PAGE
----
ABOARD THE NORWEGIAN BREAKAWAY -- Call it a coming out party for the new Norwegian Cruise Line.
The 4,028-passenger Norwegian Breakaway, to be christened May 8 in New York, isn't just the biggest new cruise ship of the year. It's also a symbol of how much has changed in recent years at the 12-vessel company, Norwegian CEO Kevin Sheehan tells USA TODAY.
"It's a confirmation, an affirmation, of all the hard work," says Sheehan, who describes an operation "in chaos" five years ago when he took over. "This is the first ship that's been designed by the team that's in place today."
Hired in 2008 after private equity firm Apollo Management acquired a sizable stake in Norwegian, Sheehan quickly began a top-to-bottom overhaul that included replacing nearly all of the company's top executives, downsizing a failing Hawaii cruise operation, eliminating old vessels and reworking itineraries.
At the same time, Sheehan set the company on a path to growth that centered around a new class of ships that debuts with Breakaway. Including Breakaway, the line will be rolling out three new vessels between now and 2015, with the company likely to exercise an option for a fourth by July.
In a one-on-one interview this weekend aboard the Breakaway's first sailing with passengers, Sheehan tells USA TODAY the new ships are the result of a team effort that was rare at the company before he arrived. Ship design under previous management "was kind of like a little secret thing" done by the CEO without much consultation, and that led to problems, he says.
Sheehan already was CEO in 2010 when the line took delivery of the 4,100-passenger Norwegian Epic, a ship that was designed before his arrival that was widely criticized for obvious design mistakes such as poor lighting above cabin bathroom mirrors and stylish but non-functional sink faucets.
Sheehan says it took 15 months to fix the problems with Epic, which he now calls "a great ship."
Breakaway, by contrast, was done right the first time, thanks to input from around the company, he says.
"We're a team of 20,000 hard-working people, and when we all work together we're going to do much better things that if we work as individuals," he says.
Sheehan says the Norwegian Breakaway also is a symbol of the line's shift from competing on price with low-cost provider Carnival to being a brand designed to go head-to-head with Celebrity Cruises, Holland America and other lines that industry executives often refer to as "premium."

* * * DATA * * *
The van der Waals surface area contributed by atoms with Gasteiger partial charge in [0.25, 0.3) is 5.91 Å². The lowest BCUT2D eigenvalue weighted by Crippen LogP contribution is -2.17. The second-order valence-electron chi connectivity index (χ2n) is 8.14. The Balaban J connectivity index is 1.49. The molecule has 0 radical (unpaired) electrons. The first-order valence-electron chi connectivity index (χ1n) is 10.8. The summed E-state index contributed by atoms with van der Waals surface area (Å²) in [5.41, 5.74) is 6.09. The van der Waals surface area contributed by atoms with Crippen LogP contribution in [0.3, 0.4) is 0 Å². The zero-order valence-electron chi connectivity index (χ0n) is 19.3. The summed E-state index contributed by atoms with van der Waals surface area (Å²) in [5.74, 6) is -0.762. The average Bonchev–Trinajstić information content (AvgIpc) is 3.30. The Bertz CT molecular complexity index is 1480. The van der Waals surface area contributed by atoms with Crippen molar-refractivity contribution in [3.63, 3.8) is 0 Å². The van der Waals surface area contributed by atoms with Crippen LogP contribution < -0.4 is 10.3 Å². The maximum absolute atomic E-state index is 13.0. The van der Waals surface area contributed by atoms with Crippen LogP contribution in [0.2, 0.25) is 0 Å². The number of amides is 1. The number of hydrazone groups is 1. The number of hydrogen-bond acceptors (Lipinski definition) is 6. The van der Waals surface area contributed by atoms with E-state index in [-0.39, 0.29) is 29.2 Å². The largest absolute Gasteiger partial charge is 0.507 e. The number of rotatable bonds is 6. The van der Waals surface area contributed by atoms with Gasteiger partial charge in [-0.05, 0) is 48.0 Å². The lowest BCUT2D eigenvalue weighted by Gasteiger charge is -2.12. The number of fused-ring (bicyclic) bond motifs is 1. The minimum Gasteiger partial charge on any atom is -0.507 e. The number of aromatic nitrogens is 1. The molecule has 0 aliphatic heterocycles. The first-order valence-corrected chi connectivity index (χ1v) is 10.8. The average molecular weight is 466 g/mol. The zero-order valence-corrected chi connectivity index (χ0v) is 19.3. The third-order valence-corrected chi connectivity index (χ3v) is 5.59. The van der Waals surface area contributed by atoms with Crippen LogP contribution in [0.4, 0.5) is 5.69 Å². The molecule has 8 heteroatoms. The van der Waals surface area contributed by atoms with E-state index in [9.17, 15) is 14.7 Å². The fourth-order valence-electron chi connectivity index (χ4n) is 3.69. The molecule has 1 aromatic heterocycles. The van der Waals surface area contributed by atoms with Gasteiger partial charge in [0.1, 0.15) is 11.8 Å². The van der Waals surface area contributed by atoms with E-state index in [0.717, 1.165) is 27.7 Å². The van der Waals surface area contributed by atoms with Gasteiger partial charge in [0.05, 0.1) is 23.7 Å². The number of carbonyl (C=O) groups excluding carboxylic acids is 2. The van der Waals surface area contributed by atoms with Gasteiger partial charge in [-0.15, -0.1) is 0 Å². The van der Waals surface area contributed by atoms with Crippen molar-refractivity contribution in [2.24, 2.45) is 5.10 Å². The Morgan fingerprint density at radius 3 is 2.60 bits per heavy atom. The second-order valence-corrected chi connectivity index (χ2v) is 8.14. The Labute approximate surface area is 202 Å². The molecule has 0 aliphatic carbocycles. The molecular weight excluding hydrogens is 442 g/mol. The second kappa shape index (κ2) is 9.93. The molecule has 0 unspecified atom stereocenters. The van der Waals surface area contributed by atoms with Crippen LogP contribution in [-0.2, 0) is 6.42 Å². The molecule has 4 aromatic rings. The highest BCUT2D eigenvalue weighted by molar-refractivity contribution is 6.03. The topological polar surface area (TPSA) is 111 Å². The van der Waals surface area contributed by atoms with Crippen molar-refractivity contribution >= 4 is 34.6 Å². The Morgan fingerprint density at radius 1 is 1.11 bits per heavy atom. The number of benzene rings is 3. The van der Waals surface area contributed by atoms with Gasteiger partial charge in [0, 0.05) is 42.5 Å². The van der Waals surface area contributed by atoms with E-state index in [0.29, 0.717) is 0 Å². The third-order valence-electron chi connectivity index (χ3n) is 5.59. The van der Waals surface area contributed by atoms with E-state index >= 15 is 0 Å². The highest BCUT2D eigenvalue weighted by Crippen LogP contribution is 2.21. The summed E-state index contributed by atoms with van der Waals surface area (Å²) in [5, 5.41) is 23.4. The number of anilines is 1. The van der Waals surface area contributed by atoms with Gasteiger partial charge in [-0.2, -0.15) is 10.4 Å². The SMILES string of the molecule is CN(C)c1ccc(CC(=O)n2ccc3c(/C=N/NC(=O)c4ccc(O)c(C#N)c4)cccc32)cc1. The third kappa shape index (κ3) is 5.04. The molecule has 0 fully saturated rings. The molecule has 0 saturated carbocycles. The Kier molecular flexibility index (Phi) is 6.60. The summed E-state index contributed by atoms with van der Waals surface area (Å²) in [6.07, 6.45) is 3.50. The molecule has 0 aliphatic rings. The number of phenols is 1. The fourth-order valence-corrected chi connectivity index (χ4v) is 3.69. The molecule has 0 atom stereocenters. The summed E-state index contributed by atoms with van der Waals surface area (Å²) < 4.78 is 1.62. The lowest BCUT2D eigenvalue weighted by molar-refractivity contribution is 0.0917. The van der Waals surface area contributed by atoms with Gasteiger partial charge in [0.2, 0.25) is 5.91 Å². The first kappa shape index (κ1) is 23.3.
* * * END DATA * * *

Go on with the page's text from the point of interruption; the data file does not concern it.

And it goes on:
When he first arrived, Sheehan says he told executives that "when we get through this, our brand will be the top brand in the premium category, and I know a lot of people thought I was crazy. Maybe some of them still do, but when you look at this brand Norwegian Cruise Line (today) and you compare it to Holland America or Princess or Celebrity, it really stands up well."
Sheehan says he set a goal of turning Norwegian into the "hot brand" of the cruise industry, and it's a goal he says the company has achieved.
Indeed, stylish and lively, the Norwegian Breakaway has all the trappings of a hip resort in Las Vegas, including nightclubs, shows and more than a dozen restaurants. Among its innovations is an outdoor "waterfront" along the ship's eighth deck where half a dozen restaurant and bars have outdoor seating, and there's an "aqua park" on the top deck that boasts five major water slides. The ship's private Haven area of suites has its own pool area and restaurant in addition to personal concierge and butler service.
With three more ships expected between now and 2017, Norwegian also is on track to have the youngest fleet in the industry, Sheehan notes. The line's total capacity is growing by well over 50% in a four-year span. The company also recently went public with a well-received initial public offering on Wall Street.
For Sheehan, it all adds up to smooth sailing ahead for a line that has long been an underdog of the industry.
"From what I see, and the metrics I look at every day, we're very confident in our future," he says.
By Gene Sloan, USA Today
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